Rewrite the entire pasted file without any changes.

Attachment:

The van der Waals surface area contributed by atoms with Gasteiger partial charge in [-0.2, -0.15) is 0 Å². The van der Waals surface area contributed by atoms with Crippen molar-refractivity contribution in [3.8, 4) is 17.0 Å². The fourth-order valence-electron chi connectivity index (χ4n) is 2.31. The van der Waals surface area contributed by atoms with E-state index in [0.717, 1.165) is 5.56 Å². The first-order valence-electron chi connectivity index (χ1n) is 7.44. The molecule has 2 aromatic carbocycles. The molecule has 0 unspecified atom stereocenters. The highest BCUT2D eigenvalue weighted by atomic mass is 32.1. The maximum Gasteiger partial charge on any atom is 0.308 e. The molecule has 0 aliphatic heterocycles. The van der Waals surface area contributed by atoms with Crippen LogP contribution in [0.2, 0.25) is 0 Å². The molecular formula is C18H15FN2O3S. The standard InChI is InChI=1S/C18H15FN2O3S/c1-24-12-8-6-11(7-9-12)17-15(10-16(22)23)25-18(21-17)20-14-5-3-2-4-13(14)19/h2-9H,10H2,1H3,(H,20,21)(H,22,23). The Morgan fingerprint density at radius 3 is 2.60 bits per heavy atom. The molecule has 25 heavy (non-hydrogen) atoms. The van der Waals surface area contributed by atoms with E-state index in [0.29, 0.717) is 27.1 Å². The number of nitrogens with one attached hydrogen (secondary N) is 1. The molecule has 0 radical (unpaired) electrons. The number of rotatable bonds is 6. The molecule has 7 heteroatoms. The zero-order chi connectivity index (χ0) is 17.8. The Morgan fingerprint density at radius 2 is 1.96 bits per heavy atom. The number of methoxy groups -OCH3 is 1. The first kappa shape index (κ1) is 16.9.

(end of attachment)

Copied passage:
The van der Waals surface area contributed by atoms with Gasteiger partial charge in [-0.2, -0.15) is 0 Å². The van der Waals surface area contributed by atoms with Crippen molar-refractivity contribution in [3.8, 4) is 17.0 Å². The fourth-order valence-electron chi connectivity index (χ4n) is 2.31. The van der Waals surface area contributed by atoms with E-state index in [0.717, 1.165) is 5.56 Å². The first-order valence-electron chi connectivity index (χ1n) is 7.44. The molecule has 2 aromatic carbocycles. The molecule has 0 unspecified atom stereocenters. The highest BCUT2D eigenvalue weighted by atomic mass is 32.1. The maximum Gasteiger partial charge on any atom is 0.308 e. The molecule has 0 aliphatic heterocycles. The van der Waals surface area contributed by atoms with Crippen LogP contribution in [0.2, 0.25) is 0 Å². The molecular formula is C18H15FN2O3S. The standard InChI is InChI=1S/C18H15FN2O3S/c1-24-12-8-6-11(7-9-12)17-15(10-16(22)23)25-18(21-17)20-14-5-3-2-4-13(14)19/h2-9H,10H2,1H3,(H,20,21)(H,22,23). The Morgan fingerprint density at radius 3 is 2.60 bits per heavy atom. The molecule has 25 heavy (non-hydrogen) atoms. The van der Waals surface area contributed by atoms with E-state index in [0.29, 0.717) is 27.1 Å². The number of nitrogens with one attached hydrogen (secondary N) is 1. The molecule has 0 radical (unpaired) electrons. The number of rotatable bonds is 6. The molecule has 7 heteroatoms. The zero-order chi connectivity index (χ0) is 17.8. The Morgan fingerprint density at radius 2 is 1.96 bits per heavy atom. The number of methoxy groups -OCH3 is 1. The first kappa shape index (κ1) is 16.9.